Bluetooth headsets changed the way many people use cellphones. Instead of holding a brick of metal or plastic up to your ear, you can keep your phone in your pocket while you talk.
Now Google is unveiling a project that could bring the same sort of hands-free operating to smartphones, complete with maps, video chat, and all the other visual capabilities that set smartphones apart from the mobile phones of yesteryear.
Right now Google’s Project Glass is in the very early phases. Google is showing off a few prototypes of a heads-up display that looks a bit like a pair of glasses, as well as a concept video showing how you could use Project Glass throughout the day.
The concept combines augmented reality, voice control, and a lot of the features we’ve come to expect from Android smartphones including Google Maps and Google Talk. There’s even a built-in camera that can be used to snap photos or live-stream a video of whatever you’re looking at in the real world.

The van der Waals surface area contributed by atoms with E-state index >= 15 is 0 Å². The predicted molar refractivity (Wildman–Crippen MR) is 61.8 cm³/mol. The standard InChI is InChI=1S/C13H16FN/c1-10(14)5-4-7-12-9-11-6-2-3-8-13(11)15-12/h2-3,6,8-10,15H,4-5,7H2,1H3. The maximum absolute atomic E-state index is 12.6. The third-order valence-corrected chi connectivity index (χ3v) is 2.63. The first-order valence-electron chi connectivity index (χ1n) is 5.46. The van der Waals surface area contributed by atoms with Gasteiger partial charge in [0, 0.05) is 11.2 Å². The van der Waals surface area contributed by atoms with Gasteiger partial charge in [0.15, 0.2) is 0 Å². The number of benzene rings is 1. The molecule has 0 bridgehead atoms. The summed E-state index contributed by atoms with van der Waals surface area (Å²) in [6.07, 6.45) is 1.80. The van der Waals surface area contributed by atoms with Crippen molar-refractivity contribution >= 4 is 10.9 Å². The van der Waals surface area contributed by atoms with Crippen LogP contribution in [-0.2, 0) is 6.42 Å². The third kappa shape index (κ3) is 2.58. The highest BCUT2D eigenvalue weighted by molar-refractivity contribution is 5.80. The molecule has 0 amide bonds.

Probably the most impressive thing about the Project Glass prototypes is that they don’t look awful.
We’ve seen eyeglass computers in the past. The Epson Moverio BT-100, for instance, is a wearable display powered by Google Android. But it’s really designed for providing an immersive experience while watching movies, so the BT-100 looks like a thick, dark pair of glasses that covers half your face.
Project Glass, on the other hand, looks a bit like a pair of glasses with a tiny, transparent display that covers just a portion of your field of view from one eye. When there’s nothing special to display, you can see right through the glass, but when you receive a notification or need to see other visual information, it pops up on a transparent background.
The New York Times reports that Google is only showing off early concepts at this point, and we could eventually even see glasses disappear altogether. Future versions of the the wearable display could be printed onto contact lenses.
For now, Google is apparently testing a variety of shapes and sizes — including displays that can be worn over a normal pair of glasses.